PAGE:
(Images: Jonny Gawler)
For triathletes, the off-season means doing your best to tackle your poorest skills, your aerobic stamina and tri-specific techniques, in that order.
With that in mind, Joe Beer brings you three ideas to give your water-based training a valuable boost this winter…
Central snorkel swimming
This simple device reduces head movement, allowing you to focus on arm pathways, body position and leg movement, elements that are all usually interrupted by having to breathe.
By using a central snorkel, you can also see more of what’s happening at the front of the arm action and can develop a better rhythm – aided by the ease of oxygen delivery.
Build short repetitions into blocks where efficient purchase on the water and economical movement forward will be the measure of success.
For example, do 10 x 50m with no less than 20-30secs recovery, allowing you to focus on what’s not working and providing sufficient time to clear lactate build-up – this will allow you to remain calm and aerobic. Do a change of stroke (perhaps 50m breaststroke with snorkel) before repeating.
Better efficiency of arm and legs means that less oxygen is robbed from propulsion by wasted muscle use or tension. If you relax and move through the water, you can build further aerobic fitness; neural pathways will be hard-wired into muscle memory.
Triathlon – even pool-based events – requires its participants to quickly go from horizontal in the water to (preferably) vertical and running out of the water towards their bikes.
Haul-outs get you practising lifting your bodyweight at the end of any variety of swim-distance efforts or drills.
This helps to break up swim sessions, while also testing your upper-body ability. It’s also possible to do this exercise as part of a wetsuit session.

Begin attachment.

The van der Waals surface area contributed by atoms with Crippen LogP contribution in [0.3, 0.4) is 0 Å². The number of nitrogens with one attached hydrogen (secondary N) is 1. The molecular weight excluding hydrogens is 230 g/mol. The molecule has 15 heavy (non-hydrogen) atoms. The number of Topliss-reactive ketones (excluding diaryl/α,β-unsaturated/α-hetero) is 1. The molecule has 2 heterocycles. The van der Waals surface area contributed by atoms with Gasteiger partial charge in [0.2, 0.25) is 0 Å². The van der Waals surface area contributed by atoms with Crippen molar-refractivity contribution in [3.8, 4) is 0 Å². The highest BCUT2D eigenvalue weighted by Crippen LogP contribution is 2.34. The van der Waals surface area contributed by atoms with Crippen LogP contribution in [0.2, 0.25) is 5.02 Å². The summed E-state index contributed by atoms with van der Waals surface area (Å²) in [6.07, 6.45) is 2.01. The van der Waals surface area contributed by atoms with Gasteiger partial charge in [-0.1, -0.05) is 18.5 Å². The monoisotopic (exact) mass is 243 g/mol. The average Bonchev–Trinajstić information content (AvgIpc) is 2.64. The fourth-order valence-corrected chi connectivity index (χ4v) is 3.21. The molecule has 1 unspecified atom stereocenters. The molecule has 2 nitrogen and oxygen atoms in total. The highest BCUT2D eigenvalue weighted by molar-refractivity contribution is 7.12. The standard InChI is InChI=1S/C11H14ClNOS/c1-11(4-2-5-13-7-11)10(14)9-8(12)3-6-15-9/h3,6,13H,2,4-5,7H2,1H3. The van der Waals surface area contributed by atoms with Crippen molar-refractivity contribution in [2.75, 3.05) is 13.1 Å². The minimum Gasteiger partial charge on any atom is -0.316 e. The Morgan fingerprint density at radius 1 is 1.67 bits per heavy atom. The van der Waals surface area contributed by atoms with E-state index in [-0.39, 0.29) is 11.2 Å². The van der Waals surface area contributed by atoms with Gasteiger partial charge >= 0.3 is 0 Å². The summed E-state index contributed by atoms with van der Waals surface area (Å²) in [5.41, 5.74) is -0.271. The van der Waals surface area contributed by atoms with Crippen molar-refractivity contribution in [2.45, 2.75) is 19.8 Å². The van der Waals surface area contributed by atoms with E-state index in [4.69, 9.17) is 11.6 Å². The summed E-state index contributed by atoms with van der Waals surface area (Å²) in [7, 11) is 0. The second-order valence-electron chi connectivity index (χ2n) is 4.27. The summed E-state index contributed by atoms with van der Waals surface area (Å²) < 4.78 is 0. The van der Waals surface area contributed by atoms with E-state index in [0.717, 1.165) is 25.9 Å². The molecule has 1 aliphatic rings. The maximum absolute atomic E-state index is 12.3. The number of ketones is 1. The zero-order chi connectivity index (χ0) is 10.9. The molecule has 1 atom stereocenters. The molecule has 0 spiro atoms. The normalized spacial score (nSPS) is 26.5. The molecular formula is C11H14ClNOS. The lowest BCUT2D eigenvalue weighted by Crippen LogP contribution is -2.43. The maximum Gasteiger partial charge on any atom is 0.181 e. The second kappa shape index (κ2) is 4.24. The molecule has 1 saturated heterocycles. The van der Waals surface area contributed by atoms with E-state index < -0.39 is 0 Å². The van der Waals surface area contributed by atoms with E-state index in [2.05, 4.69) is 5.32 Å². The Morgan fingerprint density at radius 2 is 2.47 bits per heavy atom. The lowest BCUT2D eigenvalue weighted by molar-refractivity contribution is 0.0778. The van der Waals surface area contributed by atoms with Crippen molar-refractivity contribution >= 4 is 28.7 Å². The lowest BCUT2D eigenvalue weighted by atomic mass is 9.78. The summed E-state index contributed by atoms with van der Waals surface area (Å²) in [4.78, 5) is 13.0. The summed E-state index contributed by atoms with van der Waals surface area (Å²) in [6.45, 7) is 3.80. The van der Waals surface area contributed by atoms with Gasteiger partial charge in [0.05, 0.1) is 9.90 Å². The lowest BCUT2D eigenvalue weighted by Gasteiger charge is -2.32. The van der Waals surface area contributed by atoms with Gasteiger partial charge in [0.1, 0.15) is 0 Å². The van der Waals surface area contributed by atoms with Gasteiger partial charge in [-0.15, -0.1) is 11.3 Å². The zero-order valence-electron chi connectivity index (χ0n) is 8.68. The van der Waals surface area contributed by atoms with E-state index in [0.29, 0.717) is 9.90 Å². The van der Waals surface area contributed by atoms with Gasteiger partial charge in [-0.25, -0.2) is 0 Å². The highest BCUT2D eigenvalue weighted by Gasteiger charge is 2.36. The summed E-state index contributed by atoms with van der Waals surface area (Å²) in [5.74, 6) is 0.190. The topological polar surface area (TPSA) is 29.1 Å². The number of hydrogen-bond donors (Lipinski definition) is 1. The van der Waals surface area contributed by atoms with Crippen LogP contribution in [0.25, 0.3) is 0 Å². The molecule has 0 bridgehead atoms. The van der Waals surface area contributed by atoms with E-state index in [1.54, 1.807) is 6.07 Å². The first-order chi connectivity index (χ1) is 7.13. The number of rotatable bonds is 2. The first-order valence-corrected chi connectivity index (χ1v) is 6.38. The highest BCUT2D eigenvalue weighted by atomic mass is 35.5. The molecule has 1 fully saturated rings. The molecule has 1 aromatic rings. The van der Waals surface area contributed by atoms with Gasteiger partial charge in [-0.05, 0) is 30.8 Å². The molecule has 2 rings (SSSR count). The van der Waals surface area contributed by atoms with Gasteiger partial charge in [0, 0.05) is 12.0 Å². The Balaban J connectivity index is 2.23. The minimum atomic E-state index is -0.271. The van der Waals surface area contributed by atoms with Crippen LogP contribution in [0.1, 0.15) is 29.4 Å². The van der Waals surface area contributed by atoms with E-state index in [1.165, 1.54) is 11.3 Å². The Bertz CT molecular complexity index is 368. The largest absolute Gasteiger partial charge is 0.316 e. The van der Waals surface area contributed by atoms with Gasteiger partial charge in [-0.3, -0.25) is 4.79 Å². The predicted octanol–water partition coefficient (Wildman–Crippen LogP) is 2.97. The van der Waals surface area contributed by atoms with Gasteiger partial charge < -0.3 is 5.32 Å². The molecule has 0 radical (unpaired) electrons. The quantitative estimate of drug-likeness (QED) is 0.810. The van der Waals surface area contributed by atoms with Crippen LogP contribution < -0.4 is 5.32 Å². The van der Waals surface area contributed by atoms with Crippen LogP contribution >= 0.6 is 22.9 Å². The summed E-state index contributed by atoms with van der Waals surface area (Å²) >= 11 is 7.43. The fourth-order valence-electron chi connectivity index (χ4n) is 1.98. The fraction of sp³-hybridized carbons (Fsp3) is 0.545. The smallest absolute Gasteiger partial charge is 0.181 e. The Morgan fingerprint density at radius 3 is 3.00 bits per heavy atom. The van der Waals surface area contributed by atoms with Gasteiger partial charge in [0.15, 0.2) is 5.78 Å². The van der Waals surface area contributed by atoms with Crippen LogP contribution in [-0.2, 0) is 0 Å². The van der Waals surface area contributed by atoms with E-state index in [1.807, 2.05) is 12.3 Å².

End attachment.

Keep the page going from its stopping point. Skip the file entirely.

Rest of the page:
For example, 6 x [100m, haul out, walk to other end, 75m, haul out, walk to other end, 100m, haul out and re-group before the next ’off’]. You swim a mile and walk 300m.
This session offers strength work and is tri-specific. You’re in a sport that mixes different disciplines, so do more of it in training to improve your transitions.
Winter is a great time to wear your wetsuit. You can use the off-season period to get used to a more race-familiar body position, to gauge weight gain and to allow the speed/buoyancy effect to keep you feeling fast.
In groups you can do reduced-breathing mass starts (hypoxia) and practise sighting. You race in a wetsuit, so train in a wetsuit.
5 x 200m in wetsuit [on lengths 2, 4 and 6 include sighting the coach or a fixed object, such as a clock, every breath]. RI (rest interval) no less than 30secs.
10 x 25m group swim effort, all leaving at once – anything from four to 10 swimmers in a lane. It’s anaerobic, like many a swim-start in real-life triathlons, and requires recovery from the effort/impact. For example, 45-60secs sculling time by the wall.
Wetsuit swimming in a pool lets you know if your suit is still suitable for swimming or if you need a new one, that your stroke changes when you can’t feel the water with your forearm covered, and that, like your race bike, a wetsuit can make you quicker if you practise with it.
Like this? There’s lots more swim-related advice in our Training section!